When opportunity arrives, we say it "knocks."
When the economy collapsed two years ago, an opportunity for business schools didn't just knock; it came crashing though the front door.
Incongruous as it might sound, the collapse may prove the best thing to happen to business education in a long time. It has shown us the kinds of business methods that are ineffective and, worse, destructive. It glaringly revealed an all-too-prevalent corporate mind-set that measures success mainly in terms of shareholder value—with value for the organization, workers, customers, and society in general far down the list of concerns, if on the list at all.
To change the way we do business, we must also bring change to the way we teach business. Some schools have begun this process, including the one where I serve as dean, the Johns Hopkins University's Carey Business School. Carey's new Global M.B.A. program, which began this fall, was created in the midst of the meltdown with the idea that a socially focused form of business education (and thus business practice) is sorely needed. Even the venerable Wharton School, the oldest business school in the United States, plans changes that will emphasize "driving innovation, making the school more international, and cultivating a culture that is a force for good," according to Poets & Quants, a Web site with news about business education.
At Carey, two major projects within the curriculum of the two-year, full-time Global M.B.A. illustrate our commitment to the idea of business that keeps "humanity in mind." The students spend the intersession of their first year in Peru, Rwanda, Kenya, or India, helping to develop business plans for communities in those emerging nations. Later the students immerse themselves in a classroom project that seeks ways to commercialize inventions and discoveries made by Johns Hopkins scientists and engineers. This social focus underpins the philosophy not just of the full-time Global M.B.A. but also of our longstanding part-time master's programs in business administration, finance, and other disciplines.
So a shift in the thinking of business educators has begun. It won't be an overnight process, given most schools' longtime emphasis on what I call the "science" of business. One key to making the changes stick will be ensuring that our students understand that the international landscape has been transformed. The United States still claims the world's largest economy, but it no longer dominates as it did for decades. China, India, and other nations have begun to elbow their way into the lineup of major economic powers. Moreover, the ease and speed of modern communication and travel have created greater interdependencies among nations, people, businesses, and cultures. Our future customers, and perhaps even our future business partners, will be found on nearly every continent. Business is no longer just a matter for Wall Street or for Main Street U.S.A., but for every byway in every community, large and small, in the world.
Indeed, all of us are joined in what the social critic Jeremy Rifkin has called "a race to global consciousness," progressing toward an "empathic civilization" that recognizes the aspirations of all people and the urgency of caring for our fragile planet. That is the core concept of this great opportunity presented to our business schools and students—to craft business methods that match Rifkin's vision by doing good for society while doing well for the company, by profiting others while turning a profit.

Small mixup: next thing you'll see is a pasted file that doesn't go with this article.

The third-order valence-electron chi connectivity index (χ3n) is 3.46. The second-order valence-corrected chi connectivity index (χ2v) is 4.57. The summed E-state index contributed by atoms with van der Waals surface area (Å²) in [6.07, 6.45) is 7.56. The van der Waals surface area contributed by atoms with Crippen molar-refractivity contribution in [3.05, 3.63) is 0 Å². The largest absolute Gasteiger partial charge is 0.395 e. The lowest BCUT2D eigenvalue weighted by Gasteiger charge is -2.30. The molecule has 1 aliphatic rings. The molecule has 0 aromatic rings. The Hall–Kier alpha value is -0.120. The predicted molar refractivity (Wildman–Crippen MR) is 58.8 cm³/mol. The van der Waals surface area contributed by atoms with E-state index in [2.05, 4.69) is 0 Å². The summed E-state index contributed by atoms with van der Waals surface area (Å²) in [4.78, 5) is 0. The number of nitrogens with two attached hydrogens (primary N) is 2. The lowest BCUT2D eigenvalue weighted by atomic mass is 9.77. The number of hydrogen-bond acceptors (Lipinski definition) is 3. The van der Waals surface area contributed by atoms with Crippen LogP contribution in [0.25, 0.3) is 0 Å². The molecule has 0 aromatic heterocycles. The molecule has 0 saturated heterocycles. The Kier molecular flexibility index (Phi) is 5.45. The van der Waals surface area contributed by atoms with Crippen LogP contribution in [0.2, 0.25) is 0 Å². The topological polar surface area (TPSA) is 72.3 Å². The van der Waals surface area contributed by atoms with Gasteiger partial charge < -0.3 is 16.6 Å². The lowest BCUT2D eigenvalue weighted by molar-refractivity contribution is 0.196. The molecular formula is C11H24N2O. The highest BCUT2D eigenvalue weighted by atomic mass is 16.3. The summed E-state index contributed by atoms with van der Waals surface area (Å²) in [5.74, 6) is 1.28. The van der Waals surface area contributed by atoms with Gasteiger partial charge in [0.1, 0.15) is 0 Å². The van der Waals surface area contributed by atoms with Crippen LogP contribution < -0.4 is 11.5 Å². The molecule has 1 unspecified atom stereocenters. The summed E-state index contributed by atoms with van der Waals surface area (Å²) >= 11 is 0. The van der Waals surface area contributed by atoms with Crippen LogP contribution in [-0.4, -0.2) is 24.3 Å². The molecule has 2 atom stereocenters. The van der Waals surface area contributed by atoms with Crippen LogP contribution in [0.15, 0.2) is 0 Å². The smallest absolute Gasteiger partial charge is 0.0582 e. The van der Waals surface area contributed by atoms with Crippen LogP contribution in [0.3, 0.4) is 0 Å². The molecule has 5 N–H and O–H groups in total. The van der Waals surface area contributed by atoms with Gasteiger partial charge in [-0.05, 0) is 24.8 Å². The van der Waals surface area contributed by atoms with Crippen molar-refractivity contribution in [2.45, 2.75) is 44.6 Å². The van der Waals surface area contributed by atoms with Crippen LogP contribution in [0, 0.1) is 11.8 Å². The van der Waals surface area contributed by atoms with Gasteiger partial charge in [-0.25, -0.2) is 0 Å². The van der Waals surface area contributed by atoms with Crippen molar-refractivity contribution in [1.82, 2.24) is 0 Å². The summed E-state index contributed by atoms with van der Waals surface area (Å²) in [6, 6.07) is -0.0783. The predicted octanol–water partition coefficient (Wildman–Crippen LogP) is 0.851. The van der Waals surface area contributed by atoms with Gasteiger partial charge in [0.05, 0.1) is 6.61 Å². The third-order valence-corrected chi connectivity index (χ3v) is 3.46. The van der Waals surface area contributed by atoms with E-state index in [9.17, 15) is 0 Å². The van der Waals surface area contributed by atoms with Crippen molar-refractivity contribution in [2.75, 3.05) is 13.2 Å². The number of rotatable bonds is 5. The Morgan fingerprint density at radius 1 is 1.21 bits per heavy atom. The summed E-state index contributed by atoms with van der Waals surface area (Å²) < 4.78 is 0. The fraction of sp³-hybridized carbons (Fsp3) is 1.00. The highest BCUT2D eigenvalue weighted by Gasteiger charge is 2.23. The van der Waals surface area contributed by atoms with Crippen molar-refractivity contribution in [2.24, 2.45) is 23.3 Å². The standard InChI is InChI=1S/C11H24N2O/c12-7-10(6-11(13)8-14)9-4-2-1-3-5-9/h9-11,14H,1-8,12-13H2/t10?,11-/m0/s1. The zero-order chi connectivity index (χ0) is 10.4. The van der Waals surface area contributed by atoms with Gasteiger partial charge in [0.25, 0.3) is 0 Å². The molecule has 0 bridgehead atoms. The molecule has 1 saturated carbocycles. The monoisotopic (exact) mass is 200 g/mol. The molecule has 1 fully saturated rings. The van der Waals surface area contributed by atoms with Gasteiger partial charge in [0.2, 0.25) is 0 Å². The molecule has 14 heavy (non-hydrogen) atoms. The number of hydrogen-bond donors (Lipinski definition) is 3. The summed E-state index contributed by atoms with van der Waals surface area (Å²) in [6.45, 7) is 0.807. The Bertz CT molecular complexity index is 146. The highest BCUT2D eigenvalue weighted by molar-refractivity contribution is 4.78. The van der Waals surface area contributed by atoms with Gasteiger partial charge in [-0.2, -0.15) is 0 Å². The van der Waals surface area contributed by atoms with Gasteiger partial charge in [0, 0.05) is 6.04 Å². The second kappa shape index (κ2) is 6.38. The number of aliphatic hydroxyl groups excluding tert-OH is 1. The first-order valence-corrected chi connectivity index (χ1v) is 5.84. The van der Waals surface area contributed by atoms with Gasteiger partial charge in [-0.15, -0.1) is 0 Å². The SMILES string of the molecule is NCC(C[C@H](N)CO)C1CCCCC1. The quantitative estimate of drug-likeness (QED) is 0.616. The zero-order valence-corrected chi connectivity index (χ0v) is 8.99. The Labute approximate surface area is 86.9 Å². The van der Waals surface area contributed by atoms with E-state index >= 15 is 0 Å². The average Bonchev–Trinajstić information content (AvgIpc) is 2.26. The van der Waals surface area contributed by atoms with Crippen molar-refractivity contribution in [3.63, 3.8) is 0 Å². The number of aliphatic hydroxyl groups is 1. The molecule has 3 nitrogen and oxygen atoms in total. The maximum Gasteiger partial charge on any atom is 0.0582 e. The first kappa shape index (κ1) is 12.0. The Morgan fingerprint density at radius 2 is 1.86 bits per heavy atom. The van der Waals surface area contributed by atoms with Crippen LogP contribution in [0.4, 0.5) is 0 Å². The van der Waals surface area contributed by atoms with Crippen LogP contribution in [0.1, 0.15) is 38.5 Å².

For too long, business schools have largely defined their mission as the teaching of a set of specific abilities. This how-to approach has focused on accounting, marketing, finance, and similar disciplines, defining leadership as expertise based on certain skills. Certainly these "hard" skills, the "science" of business, are important and necessary components of a degree program. But perhaps even more essential for the business leaders of the 21st century are the "soft" skills and qualities representing what I would describe as the "art" of business. Chief among them I would place:
- Intellectual flexibility, the scholarly ability to juggle a variety of ideas and place them in a broad context.
- Cultural literacy, a solid knowledge of the customs and history of societies all over the world, in the places and among the populations that are becoming part of the global marketplace.
- A strong grounding in ethics, and an understanding of the ways that the subtlest ethical conflicts, if not guarded against, can lead to an organization's undoing. In this way, business schools can join their counterparts in medicine and law, where increased emphasis has been placed on ethics training in recent years.
- The ability to communicate ideas well.
- Optimism, creativity, a collaborative outlook, the willingness to lead.
Altering our approaches to business and business education won't be achieved overnight, but we must begin the effort. I believe that it is the role and responsibility of business schools to do so. The result will be the prescription for a response to the failed methods revealed by the economic meltdown: a new kind of business leader who is attuned to the cultures, the hopes, and the demands of people all over our rapidly changing, rapidly globalizing world.
Yash Gupta is dean of the Carey Business School at the Johns Hopkins University.